You’re better than your church. So why? Why continue to attend Mass? Tithe? Why dutifully sacrifice to send your children to parochial schools so they can be brainwashed into the next generation of myrmidons (and, potentially, become the next Church victims)? For that matter, why have you put up with an institution that won’t put up with women priests, that excludes half of humanity?

No self-respecting feminist, civil libertarian or progressive should cling to the Catholic faith. As a Cafeteria Catholic, you chuck out the stale doctrine and moldy decrees of your religion, but keep patronizing the establishment that menaces public health by serving rotten offerings. Your continuing Catholic membership, as a “liberal,” casts a veneer of respectability upon an irrational sect determined to blow out the Enlightenment and threaten liberty for women worldwide. You are an enabler. And it’s got to stop.

Obama has compromised, but the Church never budges, instead launching a vengeful modern-day Inquisition. Look at its continuing directives to parish priests to use their pulpits every Sunday to lobby you against Obama’s policy, the Church’s announcement of a major anti-contraception media campaign — using your tithes, contributions and donations — to defeat Obama’s laudable health care policy. The Church has introduced into Congress the “Respect for Rights of Conscience Act, ” a bill to place the conscienceless Catholic Church’s “rights of conscience” above the rights of conscience of 53 percent of Americans. That the Church has “conscience rights” to deny women their rights is a kissing cousin to the claim that “corporations are people.” The Church that hasn’t persuaded you to oppose contraception now wants to use the force of secular law to deny contraceptive rights to non-Catholics.

Again, no one is being denied contraceptive rights. And doesn’t the Catholic Church have a right to express its opinion? It would seem that the FFRF thinks not.

But is there any point in going on? After all, your misplaced loyalty has lasted through two decades of public sex scandals involving preying priests, children you may have known as victims, and church complicity, collusion and coverup going all the way to the top. Are you like the battered woman who, after being beaten down every Sunday, feels she has no place else to go?

But we have a more welcoming home to offer, free of incense-fogged ritual, free of what freethinker Bertrand Russell called “ideas uttered long ago by ignorant men,” free of blind obedience to an illusory religious authority. Join those of us who put humanity above dogma.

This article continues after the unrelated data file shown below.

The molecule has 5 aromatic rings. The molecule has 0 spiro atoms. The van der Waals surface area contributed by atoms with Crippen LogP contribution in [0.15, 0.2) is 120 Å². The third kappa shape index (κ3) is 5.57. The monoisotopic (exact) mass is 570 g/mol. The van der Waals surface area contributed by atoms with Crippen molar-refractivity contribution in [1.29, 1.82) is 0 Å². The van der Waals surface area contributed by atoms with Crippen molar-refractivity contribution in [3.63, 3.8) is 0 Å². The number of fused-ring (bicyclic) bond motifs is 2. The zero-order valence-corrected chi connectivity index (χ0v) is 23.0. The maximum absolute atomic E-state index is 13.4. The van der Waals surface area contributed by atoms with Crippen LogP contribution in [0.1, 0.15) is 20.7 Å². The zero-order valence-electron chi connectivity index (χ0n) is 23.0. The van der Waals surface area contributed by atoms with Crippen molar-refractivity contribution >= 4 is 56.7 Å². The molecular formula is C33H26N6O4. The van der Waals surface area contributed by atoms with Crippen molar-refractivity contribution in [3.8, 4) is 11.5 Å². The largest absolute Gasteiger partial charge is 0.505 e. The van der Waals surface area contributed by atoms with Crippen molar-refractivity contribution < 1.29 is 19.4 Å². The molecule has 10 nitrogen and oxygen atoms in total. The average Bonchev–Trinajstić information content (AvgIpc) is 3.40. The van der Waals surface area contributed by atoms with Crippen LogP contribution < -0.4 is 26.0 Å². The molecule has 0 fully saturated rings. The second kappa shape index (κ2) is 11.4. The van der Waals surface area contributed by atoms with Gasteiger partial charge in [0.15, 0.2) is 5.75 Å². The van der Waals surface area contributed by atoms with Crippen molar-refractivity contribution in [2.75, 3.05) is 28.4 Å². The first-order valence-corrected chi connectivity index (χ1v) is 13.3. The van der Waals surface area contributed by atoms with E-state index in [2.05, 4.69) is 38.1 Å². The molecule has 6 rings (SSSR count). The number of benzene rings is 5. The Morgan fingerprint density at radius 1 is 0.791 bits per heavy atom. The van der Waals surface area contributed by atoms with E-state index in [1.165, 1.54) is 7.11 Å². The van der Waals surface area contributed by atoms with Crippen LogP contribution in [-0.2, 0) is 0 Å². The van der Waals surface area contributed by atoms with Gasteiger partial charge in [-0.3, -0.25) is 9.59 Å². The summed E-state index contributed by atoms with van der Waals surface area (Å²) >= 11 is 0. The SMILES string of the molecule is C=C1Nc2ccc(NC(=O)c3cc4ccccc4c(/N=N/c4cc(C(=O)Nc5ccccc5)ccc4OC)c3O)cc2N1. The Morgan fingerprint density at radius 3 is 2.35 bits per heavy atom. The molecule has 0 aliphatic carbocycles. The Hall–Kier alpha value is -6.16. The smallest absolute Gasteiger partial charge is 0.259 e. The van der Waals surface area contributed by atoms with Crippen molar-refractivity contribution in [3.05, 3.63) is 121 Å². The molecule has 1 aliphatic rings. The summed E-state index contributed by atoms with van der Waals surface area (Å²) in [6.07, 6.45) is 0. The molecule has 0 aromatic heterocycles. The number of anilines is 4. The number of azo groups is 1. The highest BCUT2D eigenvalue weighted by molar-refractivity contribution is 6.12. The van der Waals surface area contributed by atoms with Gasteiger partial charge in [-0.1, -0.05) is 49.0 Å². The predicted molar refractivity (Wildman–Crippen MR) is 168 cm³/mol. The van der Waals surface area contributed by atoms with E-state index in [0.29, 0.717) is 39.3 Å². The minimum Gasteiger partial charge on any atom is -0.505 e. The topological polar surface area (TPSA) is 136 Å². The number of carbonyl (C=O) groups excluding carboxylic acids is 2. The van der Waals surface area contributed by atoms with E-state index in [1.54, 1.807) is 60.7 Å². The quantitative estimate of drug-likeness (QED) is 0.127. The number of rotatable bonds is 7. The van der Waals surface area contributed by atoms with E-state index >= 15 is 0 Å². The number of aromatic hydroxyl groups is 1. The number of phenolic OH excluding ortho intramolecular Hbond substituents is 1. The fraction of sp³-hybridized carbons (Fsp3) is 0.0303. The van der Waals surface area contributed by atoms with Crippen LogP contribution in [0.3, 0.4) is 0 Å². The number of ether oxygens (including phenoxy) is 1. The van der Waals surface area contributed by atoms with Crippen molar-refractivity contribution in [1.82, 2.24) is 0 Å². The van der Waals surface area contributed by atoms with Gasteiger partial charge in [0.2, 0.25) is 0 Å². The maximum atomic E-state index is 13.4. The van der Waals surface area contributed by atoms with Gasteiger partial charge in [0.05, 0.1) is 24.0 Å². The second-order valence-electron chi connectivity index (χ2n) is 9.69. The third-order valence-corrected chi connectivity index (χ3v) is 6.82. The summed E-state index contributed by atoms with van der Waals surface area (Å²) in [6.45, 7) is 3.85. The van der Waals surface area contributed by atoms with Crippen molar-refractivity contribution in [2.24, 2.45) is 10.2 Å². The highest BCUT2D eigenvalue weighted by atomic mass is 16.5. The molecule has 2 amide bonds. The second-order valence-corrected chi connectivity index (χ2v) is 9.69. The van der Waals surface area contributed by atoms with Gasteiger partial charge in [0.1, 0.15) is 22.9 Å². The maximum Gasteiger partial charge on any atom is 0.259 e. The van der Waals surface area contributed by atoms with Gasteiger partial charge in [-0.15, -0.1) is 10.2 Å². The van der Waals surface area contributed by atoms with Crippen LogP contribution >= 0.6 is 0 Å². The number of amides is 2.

As a member of the “flock” of an avowedly antidemocratic club, isn’t it time you vote with your feet? Please, exit en Mass.

I sometimes wonder if the Freedom From Religion Foundation is some sort of false front intended to make Atheists all look like jerks.

The only thing that makes this different from one of Jack Chick’s anti-Catholic tracts is that the FFRF  is not saying that the Catholic Church is under the control of the Devil. Other than that they both show about the same amount of bigotry. Not surprisingly Catholic League President Bill Donovan has labeled this ad “hate speech”.  As far as I am concerned they are free to put out any ad they want to, but I triple dog dare them to put put a similar ad about Muslims.

They wouldn’t, of course. Catholics don’t blow up people who insult them.

Note the Atheists and Secularists who seem to approve of the ad. Perhaps I was wrong. FFRF is not a false front. Many Atheists really are bigoted jerks.

Letter to the Editor

February 17, 2012

Speaking of the previous subject, I saw a letter in the Louisville Courier-Journal which illustrates the intellectual confusion that many seem to have on this subject. I don’t honestly know if the writer is being deliberately obtuse or if he really doesn’t get it. Here is an excerpt.

As staunch Americans who believe in the fundamental and individual independence of citizens, my wife and I believe that each individual has the God-given right to practice their own religion according to the dictates of their own conscience.

History tells us that the founding of this great country was powerfully based on the freedom of religion. Remember, too, that the freedom of religion doesn’t just mean the freedom to practice your own religion(s). It also means the freedom from the practices of someone else’s religion.

As a married couple, we decided not to have children. This decision will cost us $38,000 (according to the numbers on birth control put forth by the White House recently, and our own calculations of actual birth control costs).

Religiously influenced legislation against free access to birth control currently being introduced into Congress abrogates our rights to practice our religious beliefs according to our own consciences, by enshrining one group’s religious-based arguments into law. Our religious beliefs do not agree with this attack on the health of women everywhere.

The Catholic Church should no more be allowed to dictate the availability of birth control, than imams should be allowed to dictate criminal case law. Rabbis should not be allowed to ban pork and shellfish to all Americans, nor should Methodists be allowed to ban bourbon from the shelves of every store in America.

But the Catholic Church is not dictating the availability of birth control. The Church simply does not wish to be obliged to violate its own doctrine by government fiat. The writer states that he and his wife believe in religious freedom, yet they would deny the Catholic Church the right to practice its beliefs. The more accurate similes would be an imam forbidden to preach Islam, a rabbi forced to provide ham sandwiches to his synagogue, or the Methodists required to support the local taverns.